Too little, too late.

That pretty much sums up Gov. Paul LePage’s mishandling of the Alexander Group contract. This so-called report has been a debacle ever since the governor secretly gave a nearly $1 million no-bid contract to a tea party crony.

In theory, Maine was going to get an analysis of health care expansion and anti-poverty programs. What we got instead was a slew of tea party talking points for the governor’s use on the campaign trail, rampant plagiarism, missed deadlines, a $575 million math error and an utter lack of genuine analysis.

We did not get anything that actually helps Maine people. But Gary Alexander is walking away with close to a half-million dollars in taxpayer money.

It took a while, but the governor finally canceled Mr. Alexander’s contract. The governor wants a refund of $27,000 for the shoddiness of the work already submitted to the state, but Mr. Alexander will hold on to about $475,000 he’s already received.

This whole mess could have been avoided. But the governor started with a rotten process and ended up with a rotten product for the state of Maine.

The governor secretly handed over the $925,000 no-bid contract to this controversial out-of-state consultant without public review or proper vetting. To keep this deal out of public view, the governor had his office write up the contract rather than following the normal procedure of public bidding and having legal experts at the state Attorney General’s Office craft it.

All this from a governor who campaigned on a promise to make his administration one of the most transparent in Maine’s history.

Did the governor do this because he knew Mr. Alexander’s background would raise red flags? As head of Pennsylvania’s Department of Public Welfare, Mr. Alexander botched the consolidation of home care worker contracts, lost the state $7 million and created untold hardship for vulnerable residents. Mr. Alexander also cut off health care for 89,000 children – including kids with life-threatening illnesses who were erroneously deemed ineligible.

Democrats have been sounding the alarm ever since the secret contract came to light in November. I introduced a bill to cancel the contract. We could have saved ourselves months of trouble and many taxpayer dollars.

But the governor vetoed my bill. Republicans stood by him and his tea party consultant to sustain his veto. For too long, Republicans fought efforts to put an end to this contract. They closed their eyes to the mounting evidence and even tried to justify Mr. Alexander’s plagiarism as a problem with “punctuation.”

They didn’t want to admit that the work ordered up by the governor and delivered by Mr. Alexander was deeply flawed. Normally, a contractor would not get a single penny for this kind of report until the customer was 100 percent satisfied. We never should have paid for the installment that included the $575 million multiplication mistake until it was fixed. But under the governor’s secret contract, Mr. Alexander received regular $61,000 monthly payments, regardless of his output or its quality.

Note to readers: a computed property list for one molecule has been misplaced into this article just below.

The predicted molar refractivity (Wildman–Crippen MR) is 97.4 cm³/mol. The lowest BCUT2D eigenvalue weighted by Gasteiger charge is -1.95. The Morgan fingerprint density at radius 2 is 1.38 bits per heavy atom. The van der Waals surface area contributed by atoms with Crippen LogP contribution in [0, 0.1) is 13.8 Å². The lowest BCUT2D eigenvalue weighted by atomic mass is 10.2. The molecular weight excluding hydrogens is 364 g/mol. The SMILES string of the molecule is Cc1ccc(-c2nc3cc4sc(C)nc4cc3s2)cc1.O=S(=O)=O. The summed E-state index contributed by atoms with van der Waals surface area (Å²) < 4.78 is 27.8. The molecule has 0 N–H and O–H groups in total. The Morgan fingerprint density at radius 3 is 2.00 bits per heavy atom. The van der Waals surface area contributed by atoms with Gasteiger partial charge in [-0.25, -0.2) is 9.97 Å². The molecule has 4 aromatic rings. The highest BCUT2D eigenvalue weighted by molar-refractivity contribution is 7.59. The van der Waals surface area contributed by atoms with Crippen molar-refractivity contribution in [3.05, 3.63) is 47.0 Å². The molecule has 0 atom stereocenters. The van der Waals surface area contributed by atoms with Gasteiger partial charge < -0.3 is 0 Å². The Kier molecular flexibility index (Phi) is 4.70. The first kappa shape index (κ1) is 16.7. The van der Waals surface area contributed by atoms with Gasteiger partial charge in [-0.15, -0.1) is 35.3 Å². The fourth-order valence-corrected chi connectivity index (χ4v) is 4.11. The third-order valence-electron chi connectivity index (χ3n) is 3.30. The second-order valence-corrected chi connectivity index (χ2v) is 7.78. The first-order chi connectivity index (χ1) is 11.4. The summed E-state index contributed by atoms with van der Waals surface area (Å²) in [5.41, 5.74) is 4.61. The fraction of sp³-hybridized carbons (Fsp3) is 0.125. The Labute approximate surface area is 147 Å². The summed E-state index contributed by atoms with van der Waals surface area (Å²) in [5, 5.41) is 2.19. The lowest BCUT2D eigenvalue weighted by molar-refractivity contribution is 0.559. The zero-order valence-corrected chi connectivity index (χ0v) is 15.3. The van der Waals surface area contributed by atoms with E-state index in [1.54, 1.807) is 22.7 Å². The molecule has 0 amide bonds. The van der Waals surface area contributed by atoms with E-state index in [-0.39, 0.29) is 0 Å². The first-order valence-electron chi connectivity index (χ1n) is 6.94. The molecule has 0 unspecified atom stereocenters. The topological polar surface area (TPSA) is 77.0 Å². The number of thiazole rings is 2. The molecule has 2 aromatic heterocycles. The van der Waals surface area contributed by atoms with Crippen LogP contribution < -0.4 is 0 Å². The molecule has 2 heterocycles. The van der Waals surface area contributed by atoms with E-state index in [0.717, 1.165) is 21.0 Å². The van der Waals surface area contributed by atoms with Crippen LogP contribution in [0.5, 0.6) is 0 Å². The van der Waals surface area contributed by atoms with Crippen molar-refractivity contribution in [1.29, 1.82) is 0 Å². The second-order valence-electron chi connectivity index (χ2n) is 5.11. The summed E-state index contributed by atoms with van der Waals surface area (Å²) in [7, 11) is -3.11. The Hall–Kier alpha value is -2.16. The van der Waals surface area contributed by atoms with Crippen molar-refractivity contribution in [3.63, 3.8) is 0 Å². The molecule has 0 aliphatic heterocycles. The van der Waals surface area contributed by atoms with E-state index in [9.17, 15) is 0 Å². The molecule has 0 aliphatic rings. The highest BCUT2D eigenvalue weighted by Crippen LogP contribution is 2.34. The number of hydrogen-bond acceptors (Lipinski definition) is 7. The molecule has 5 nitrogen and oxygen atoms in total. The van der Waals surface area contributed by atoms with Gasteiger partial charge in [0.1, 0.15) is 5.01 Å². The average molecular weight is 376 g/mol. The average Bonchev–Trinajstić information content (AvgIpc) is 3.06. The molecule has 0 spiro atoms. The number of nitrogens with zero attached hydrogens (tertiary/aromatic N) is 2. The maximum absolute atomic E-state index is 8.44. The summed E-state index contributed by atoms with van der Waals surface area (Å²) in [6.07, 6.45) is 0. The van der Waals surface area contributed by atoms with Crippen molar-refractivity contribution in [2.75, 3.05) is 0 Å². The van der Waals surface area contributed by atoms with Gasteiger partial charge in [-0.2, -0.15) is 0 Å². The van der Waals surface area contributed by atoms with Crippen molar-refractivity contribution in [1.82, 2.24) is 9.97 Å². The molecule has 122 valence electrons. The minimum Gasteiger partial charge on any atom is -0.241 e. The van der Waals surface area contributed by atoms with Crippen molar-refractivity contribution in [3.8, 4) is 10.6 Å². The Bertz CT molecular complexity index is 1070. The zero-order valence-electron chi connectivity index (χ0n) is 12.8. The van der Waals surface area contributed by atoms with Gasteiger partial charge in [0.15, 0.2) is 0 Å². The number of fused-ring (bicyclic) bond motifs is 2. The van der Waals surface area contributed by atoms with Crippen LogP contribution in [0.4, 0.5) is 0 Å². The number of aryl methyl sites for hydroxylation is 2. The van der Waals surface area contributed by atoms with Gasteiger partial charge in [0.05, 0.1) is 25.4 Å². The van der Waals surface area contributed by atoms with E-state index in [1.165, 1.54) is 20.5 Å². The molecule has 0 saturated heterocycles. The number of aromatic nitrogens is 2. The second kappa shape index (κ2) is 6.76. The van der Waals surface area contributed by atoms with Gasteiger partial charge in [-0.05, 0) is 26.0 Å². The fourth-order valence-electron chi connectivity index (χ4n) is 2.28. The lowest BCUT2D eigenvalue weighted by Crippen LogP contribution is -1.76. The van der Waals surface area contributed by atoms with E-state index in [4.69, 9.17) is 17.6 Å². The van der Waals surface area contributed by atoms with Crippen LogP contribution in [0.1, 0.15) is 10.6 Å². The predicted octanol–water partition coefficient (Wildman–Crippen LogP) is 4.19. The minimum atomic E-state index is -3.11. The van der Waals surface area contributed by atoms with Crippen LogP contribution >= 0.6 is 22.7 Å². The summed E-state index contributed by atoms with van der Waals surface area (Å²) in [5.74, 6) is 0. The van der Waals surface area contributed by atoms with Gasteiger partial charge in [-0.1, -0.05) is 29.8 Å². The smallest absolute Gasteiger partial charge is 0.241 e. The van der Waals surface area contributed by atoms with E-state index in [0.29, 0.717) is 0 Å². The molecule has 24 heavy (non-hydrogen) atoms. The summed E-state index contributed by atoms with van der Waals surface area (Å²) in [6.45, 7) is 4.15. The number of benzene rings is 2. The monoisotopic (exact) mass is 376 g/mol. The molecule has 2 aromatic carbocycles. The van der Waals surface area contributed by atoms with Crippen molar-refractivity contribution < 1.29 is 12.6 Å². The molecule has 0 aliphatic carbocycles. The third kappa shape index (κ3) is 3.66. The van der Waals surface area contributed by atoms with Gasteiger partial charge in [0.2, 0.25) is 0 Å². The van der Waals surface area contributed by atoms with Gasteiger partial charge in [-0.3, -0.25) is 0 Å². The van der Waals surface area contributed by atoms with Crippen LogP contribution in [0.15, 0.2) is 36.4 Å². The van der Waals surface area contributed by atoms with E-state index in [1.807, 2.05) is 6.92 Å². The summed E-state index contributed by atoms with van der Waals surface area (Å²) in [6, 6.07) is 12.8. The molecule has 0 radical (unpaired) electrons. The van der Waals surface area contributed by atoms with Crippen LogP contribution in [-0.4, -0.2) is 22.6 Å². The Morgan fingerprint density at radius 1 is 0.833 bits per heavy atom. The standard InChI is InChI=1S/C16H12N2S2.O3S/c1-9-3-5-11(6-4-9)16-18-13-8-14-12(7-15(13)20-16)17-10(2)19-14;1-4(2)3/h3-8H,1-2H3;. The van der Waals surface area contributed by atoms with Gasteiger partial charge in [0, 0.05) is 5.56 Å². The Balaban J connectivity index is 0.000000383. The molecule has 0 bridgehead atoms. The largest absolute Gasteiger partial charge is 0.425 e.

The LePage administration is now trying to claim credit for canceling the contract, but the reality is that they’re playing a shell game: The money being withheld is for work Mr. Alexander hasn’t even turned in. The bottom line is that he is still getting nearly a half-million dollars for the miserable work he’s already served up.

The governor is Maine’s CEO, one who touts his business savvy. Unfortunately, this fraudulent report is just the latest example of his mismanagement. Within the purview of the Department of Health and Human Services alone, we’ve also seen a bungled contract for a MaineCare rides provider and a loss in certification and $20 million in federal funding for the Riverview Psychiatric Center.

The money that the governor squandered on Mr. Alexander was particularly precious. It includes funds meant to help struggling Maine families who have turned to Temporary Assistance for Needy Families for help.

I’m both saddened and angered that the governor wasted so much taxpayer money on a political document. We could have done so much good with these funds. We could have helped more seniors afford their prescription medications, increased staffing at Riverview, provided child care for working families or invested in services for vulnerable Mainers, including individuals with disabilities and seniors who want to stay in their homes.

Mr. Alexander should not have received a single cent for his report. Maine deserves a full refund. This is not simply an oversight on the part of Mr. Alexander and the LePage administration – it is an ethical failure.

— Special to the Press Herald